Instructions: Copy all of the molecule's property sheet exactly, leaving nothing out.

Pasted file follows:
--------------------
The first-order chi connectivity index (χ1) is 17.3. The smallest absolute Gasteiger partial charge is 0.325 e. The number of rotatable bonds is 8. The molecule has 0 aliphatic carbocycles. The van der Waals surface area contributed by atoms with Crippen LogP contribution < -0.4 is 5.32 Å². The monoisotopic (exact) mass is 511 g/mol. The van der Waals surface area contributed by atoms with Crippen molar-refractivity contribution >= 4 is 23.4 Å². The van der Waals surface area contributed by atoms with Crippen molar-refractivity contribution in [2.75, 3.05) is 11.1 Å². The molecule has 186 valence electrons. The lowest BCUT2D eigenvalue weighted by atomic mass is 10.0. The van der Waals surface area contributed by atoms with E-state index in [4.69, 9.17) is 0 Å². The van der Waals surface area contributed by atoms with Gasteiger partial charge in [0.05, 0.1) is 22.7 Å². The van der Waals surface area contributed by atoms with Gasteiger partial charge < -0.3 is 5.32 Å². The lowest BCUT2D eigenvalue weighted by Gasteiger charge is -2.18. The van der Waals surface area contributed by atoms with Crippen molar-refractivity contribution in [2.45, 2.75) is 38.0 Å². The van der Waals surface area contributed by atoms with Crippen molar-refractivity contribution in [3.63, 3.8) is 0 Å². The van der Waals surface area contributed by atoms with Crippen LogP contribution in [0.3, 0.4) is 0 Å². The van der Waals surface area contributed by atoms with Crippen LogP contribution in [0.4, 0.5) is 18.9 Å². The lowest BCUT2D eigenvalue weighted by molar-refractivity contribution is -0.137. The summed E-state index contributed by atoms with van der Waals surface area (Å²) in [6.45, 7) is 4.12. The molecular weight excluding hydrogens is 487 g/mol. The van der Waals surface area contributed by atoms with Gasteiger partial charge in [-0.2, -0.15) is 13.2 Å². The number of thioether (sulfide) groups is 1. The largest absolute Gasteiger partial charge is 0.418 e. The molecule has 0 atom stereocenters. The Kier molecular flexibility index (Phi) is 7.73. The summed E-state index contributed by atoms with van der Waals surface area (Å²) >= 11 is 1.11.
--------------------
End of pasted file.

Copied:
The first-order chi connectivity index (χ1) is 17.3. The smallest absolute Gasteiger partial charge is 0.325 e. The number of rotatable bonds is 8. The molecule has 0 aliphatic carbocycles. The van der Waals surface area contributed by atoms with Crippen LogP contribution < -0.4 is 5.32 Å². The monoisotopic (exact) mass is 511 g/mol. The van der Waals surface area contributed by atoms with Crippen molar-refractivity contribution >= 4 is 23.4 Å². The van der Waals surface area contributed by atoms with Crippen molar-refractivity contribution in [2.75, 3.05) is 11.1 Å². The molecule has 186 valence electrons. The lowest BCUT2D eigenvalue weighted by atomic mass is 10.0. The van der Waals surface area contributed by atoms with E-state index in [4.69, 9.17) is 0 Å². The van der Waals surface area contributed by atoms with Gasteiger partial charge in [0.05, 0.1) is 22.7 Å². The van der Waals surface area contributed by atoms with Gasteiger partial charge < -0.3 is 5.32 Å². The lowest BCUT2D eigenvalue weighted by Gasteiger charge is -2.18. The van der Waals surface area contributed by atoms with Crippen molar-refractivity contribution in [2.45, 2.75) is 38.0 Å². The van der Waals surface area contributed by atoms with Crippen molar-refractivity contribution in [3.63, 3.8) is 0 Å². The van der Waals surface area contributed by atoms with Crippen LogP contribution in [0.3, 0.4) is 0 Å². The van der Waals surface area contributed by atoms with Crippen LogP contribution in [0.4, 0.5) is 18.9 Å². The lowest BCUT2D eigenvalue weighted by molar-refractivity contribution is -0.137. The summed E-state index contributed by atoms with van der Waals surface area (Å²) in [6.45, 7) is 4.12. The molecular weight excluding hydrogens is 487 g/mol. The van der Waals surface area contributed by atoms with Gasteiger partial charge in [-0.2, -0.15) is 13.2 Å². The number of thioether (sulfide) groups is 1. The largest absolute Gasteiger partial charge is 0.418 e. The molecule has 0 atom stereocenters. The Kier molecular flexibility index (Phi) is 7.73. The summed E-state index contributed by atoms with van der Waals surface area (Å²) >= 11 is 1.11.